At the urgent care centre, they found that Elizabeth had a hemorrhaging cyst and sent her to the McMaster Women’s Clinic to speak with a gynecologist. The gynecologist thought that the pain and the bleeding were primarily from the hemorrhaging cyst, in addition to the uterine pregnancy and the IUD. The gynecologist suggested that Elizabeth check back in three days because it was possible that her body was taking care of the cyst on its own.
“That was terrifying. The thought of just sitting at home and knowing that I had no idea or control of what was happening to my body, that could potentially, it could kill me. It could change my entire future and I just would have to sit in that anxiety for three days,” said Elizabeth.
Instead of the waiting option, the gynecologist proposed an exploratory surgery. Elizabeth explained how, while at the urgent care centre, she instinctively knew something was wrong and thought it may be an ectopic pregnancy. She opted for the exploratory surgery and described being lucky because the McMaster Children’s Hospital surgery waiting rooms are decorated with stickers and moons. “Adorable,” she said.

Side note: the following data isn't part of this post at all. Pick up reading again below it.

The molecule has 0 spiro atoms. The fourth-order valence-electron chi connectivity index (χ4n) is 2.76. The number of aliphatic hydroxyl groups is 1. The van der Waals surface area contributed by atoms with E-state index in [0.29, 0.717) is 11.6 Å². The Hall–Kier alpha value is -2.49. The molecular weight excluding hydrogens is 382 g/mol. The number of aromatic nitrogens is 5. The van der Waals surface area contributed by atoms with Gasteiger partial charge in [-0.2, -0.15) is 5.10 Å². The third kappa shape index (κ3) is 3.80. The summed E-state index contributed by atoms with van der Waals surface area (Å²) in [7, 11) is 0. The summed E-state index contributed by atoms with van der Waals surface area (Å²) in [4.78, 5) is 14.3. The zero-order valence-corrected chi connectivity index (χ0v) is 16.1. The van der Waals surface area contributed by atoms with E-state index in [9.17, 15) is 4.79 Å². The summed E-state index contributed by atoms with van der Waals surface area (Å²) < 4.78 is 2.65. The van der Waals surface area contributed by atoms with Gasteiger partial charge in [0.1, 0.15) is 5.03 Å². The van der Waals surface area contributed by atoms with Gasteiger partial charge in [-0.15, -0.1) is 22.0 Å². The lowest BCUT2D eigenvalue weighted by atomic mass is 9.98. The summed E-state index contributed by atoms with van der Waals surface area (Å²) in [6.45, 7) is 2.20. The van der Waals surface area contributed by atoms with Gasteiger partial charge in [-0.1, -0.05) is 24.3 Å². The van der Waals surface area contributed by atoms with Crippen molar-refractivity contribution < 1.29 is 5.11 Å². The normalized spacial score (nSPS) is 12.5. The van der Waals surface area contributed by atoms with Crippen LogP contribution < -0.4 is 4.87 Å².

When Elizabeth woke up from the surgery, the doctors told her that they found both a cyst and an ectopic pregnancy growing on her fallopian tube.
Ectopic pregnancies occur when a fertilized egg attaches to someplace other than the uterus and are life-threatening if left untreated. The embryo is nonviable and cannot be saved or turned into a uterine pregnancy. If the egg continues to grow in the fallopian tube, or anywhere outside the uterus, it could cause serious damage and heavy bleeding that could be deadly. Further, damage to the reproductive organs could cause problems getting pregnant in the future.